The South Africa born artist Philip Swarbrick grew up in Durban, and knew from an early age that he was gay. As a teenager he regularly visited Rocket Hut Beach, half a mile from where he lived, which was inhabited by mainly male sunbathers who sprawled out in the sanctuary of the sand dunes. The male form he admired and which featured in his early drawings fused with his progressively emerging homosexuality, but the drawings disturbed his family and peers, so his venture into this sort of art was abruptly curtailed.

As he grew older, his daytime and nocturnal activities on Rocket Hut Beach increased despite draconian laws forbidding homosexual contact. He was conscripted into the South Africa Police, and teamed up with like-minded officers who regularly raided the numerous cruising areas around Durban. As he became more politically aware, enforcing apartheid became impossible, and in 1982 he left South Africa for England.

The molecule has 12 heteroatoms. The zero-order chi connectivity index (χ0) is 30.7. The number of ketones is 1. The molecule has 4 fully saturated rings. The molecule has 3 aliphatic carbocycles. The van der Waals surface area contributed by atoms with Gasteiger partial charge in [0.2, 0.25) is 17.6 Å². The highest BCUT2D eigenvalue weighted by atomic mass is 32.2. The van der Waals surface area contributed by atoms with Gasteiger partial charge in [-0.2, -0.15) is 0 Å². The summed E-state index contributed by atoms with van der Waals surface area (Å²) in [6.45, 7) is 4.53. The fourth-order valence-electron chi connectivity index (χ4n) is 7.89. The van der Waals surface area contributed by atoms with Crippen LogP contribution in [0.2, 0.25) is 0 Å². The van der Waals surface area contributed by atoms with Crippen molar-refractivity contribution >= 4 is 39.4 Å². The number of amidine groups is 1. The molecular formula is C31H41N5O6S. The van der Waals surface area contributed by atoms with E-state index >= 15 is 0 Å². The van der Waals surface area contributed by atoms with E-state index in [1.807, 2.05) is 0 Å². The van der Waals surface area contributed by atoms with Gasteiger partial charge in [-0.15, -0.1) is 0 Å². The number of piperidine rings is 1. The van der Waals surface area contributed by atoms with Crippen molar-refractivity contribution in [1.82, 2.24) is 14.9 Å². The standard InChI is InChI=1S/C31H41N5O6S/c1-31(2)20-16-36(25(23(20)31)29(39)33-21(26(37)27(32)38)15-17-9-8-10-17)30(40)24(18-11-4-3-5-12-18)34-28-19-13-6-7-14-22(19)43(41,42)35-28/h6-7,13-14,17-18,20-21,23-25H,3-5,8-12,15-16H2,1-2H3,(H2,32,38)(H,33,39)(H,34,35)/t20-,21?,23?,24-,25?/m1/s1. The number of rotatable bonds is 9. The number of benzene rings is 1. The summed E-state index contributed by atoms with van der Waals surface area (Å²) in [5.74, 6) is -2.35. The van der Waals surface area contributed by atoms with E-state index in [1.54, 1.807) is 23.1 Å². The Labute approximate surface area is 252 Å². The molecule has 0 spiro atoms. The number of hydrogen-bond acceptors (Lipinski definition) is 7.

As he explains, ‘During this period I neglected the homosexual content of my work and concentrated on anti-apartheid themes. My first one-man exhibition was entitled Witness to Apartheid and Post-Modern Blues, at the Balham Gallery in London in 1987. I went on to work as an illustrator for the AD Comics Group, and eventually became an art lecturer and Head of Art History at New College, Swindon. My peers in the nearby town of Malmesbury, where I was comfortably ensconced in an eighteenth century cottage, criticised me for neglecting my painting talent in favour of education and security, and it was after a furious outburst by the painter Peter Harris that I determined to change my ways. He demanded that I ‘stop farting about’ and concentrate on my painting. Soon I was seething with anger that I had been so diverted from my original quest and passion. Through Harris’s publisher I met Michael Leonard, whose male art I greatly admired. I took voluntary redundancy so that I could concentrate my energies on painting rather than teaching, swapping my house and lectureship for a bedsit, a street-sweeping job – and art.’

We are very grateful to our Russian friend Yuri for introducing us to the work of this artist and supplying the images.


Example illustration